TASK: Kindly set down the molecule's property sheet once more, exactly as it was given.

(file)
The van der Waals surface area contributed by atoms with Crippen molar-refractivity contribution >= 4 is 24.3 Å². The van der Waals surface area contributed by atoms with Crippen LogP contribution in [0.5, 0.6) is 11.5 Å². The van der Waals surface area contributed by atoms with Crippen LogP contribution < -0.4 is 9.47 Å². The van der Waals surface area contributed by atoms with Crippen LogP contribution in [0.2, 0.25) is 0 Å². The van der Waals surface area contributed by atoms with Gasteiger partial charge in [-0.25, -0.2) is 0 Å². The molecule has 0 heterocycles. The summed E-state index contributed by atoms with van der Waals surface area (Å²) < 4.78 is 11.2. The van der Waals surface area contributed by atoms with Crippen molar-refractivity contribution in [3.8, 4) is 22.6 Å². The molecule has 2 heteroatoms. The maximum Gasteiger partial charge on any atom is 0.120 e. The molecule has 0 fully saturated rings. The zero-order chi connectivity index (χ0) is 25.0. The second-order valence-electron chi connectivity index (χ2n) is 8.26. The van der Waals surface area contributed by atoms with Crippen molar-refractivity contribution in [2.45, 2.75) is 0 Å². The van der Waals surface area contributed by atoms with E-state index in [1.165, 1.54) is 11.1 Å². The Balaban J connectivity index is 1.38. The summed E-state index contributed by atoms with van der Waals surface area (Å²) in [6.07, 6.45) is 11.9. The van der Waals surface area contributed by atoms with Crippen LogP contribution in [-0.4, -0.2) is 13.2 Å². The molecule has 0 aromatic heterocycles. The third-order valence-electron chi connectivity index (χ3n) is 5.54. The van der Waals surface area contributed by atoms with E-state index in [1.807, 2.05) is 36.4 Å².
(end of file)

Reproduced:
The van der Waals surface area contributed by atoms with Crippen molar-refractivity contribution >= 4 is 24.3 Å². The van der Waals surface area contributed by atoms with Crippen LogP contribution in [0.5, 0.6) is 11.5 Å². The van der Waals surface area contributed by atoms with Crippen LogP contribution < -0.4 is 9.47 Å². The van der Waals surface area contributed by atoms with Crippen LogP contribution in [0.2, 0.25) is 0 Å². The van der Waals surface area contributed by atoms with Gasteiger partial charge in [-0.25, -0.2) is 0 Å². The molecule has 0 heterocycles. The summed E-state index contributed by atoms with van der Waals surface area (Å²) < 4.78 is 11.2. The van der Waals surface area contributed by atoms with Crippen molar-refractivity contribution in [3.8, 4) is 22.6 Å². The molecule has 2 heteroatoms. The maximum Gasteiger partial charge on any atom is 0.120 e. The molecule has 0 fully saturated rings. The zero-order chi connectivity index (χ0) is 25.0. The second-order valence-electron chi connectivity index (χ2n) is 8.26. The van der Waals surface area contributed by atoms with Crippen molar-refractivity contribution in [2.45, 2.75) is 0 Å². The van der Waals surface area contributed by atoms with E-state index in [1.165, 1.54) is 11.1 Å². The Balaban J connectivity index is 1.38. The summed E-state index contributed by atoms with van der Waals surface area (Å²) in [6.07, 6.45) is 11.9. The van der Waals surface area contributed by atoms with Crippen LogP contribution in [-0.4, -0.2) is 13.2 Å². The molecule has 0 aromatic heterocycles. The third-order valence-electron chi connectivity index (χ3n) is 5.54. The van der Waals surface area contributed by atoms with E-state index in [1.807, 2.05) is 36.4 Å².